Discussing the advantages of physical therapy is unnecessary if one does not understand the injury that is being treated. Much research has been done stating that immobilization of an injured site is detrimental to the healing process. During the gait cycle (the manner in which a person walks), the human foot is the point of initial contact or heel strike and continues along the ground until it becomes the leading foot for swing phase. It is during this time that the foot and ankle are very vulnerable to traumatic forces which can result in injury.

Pain Management

A physical therapist may use different forms of pain management in order to suppress or control a painful inflammatory condition. The use of superficial heat or cold modalities can be used to affect blood flow to specific tissues in order to aid in the resolution of a painful inflammatory condition. Phonophoresis and/or Iontophoresis are techniques that can be used by the physical therapist in order to administer an anti-inflammatory agent below the skin and are indicated when using an external anti-inflammatory agent is painful or irritating and when both agents are difficult to get through the skin and into the affected area. Non-painful low-level laser or non-painful electrical stimulation can be used to control pain and muscle spasm. A TENS (transcutaneous electrical nerve stimulation) unit, when used by the patient at home, can be useful in controlling pain. Massage of soft tissue and/or joints is often very helpful in resolving muscle spasm and painful restrictions in ROM. It is important to note that while symptom (pain) relief is a priority, the patient and physical therapist will use a defined pain-free range of motion and exercise prescription in order to normalize mechanical tissue function.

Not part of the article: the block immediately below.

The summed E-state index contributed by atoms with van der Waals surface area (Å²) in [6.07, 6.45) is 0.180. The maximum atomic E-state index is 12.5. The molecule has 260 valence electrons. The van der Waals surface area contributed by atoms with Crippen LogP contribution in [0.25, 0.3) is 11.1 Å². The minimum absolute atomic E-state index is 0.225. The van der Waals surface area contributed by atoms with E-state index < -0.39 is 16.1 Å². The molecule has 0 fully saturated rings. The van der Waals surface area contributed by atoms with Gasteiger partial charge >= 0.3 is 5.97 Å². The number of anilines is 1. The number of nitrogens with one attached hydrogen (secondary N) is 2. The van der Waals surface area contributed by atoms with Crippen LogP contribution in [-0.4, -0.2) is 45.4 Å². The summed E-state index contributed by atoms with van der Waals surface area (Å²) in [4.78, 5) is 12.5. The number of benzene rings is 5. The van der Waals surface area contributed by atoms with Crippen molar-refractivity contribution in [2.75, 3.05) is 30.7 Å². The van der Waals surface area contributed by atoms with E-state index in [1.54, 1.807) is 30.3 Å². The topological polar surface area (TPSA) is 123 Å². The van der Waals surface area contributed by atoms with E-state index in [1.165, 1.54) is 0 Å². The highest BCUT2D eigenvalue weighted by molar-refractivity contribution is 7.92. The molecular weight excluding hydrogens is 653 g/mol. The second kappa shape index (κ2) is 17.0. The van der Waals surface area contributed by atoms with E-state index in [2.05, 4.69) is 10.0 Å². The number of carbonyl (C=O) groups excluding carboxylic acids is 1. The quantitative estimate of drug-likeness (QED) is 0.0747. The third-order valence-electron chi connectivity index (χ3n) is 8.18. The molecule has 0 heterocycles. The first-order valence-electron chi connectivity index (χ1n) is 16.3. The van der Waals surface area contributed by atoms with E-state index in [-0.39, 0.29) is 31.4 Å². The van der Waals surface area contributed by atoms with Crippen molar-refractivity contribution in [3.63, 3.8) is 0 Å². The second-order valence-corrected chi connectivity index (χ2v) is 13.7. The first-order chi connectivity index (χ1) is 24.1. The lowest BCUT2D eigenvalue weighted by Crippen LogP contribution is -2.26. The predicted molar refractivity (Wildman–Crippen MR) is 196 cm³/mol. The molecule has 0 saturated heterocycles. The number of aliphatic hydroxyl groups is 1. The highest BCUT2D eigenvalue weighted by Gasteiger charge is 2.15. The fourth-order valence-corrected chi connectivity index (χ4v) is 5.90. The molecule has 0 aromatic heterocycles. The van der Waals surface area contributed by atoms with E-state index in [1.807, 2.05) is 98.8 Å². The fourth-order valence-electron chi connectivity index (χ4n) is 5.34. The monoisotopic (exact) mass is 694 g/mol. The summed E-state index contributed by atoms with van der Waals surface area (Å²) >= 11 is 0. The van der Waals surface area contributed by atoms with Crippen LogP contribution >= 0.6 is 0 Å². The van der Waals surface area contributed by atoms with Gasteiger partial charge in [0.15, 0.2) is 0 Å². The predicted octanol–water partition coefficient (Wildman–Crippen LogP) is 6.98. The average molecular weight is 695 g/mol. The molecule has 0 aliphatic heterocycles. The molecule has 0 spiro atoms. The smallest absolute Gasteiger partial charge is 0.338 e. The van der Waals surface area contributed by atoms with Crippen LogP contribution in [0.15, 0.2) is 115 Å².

Chronic and acute foot and ankle pain can develop as a result of trauma (such as a sprained ankle), an acute injury (such as an ankle fracture), or as a result of a specific medical condition (such as arthritis or gout). Foot and ankle pain and problems can be so debilitating that it limits the ability to walk or bear weight and thus affects the quality of an individual’s daily life. Pain is not normal, and it is the body’s way of sending a warning signal that something is not right.

Restoring Range of Motion

The final technique is the use of manipulation. Although not recommended for patients with chronic ankle issues, manipulation was found to result in clinically important changes and increased range of motion of the ankle in the long term, so it can be considered for the high ankle sprain patient because of a faster recovery time.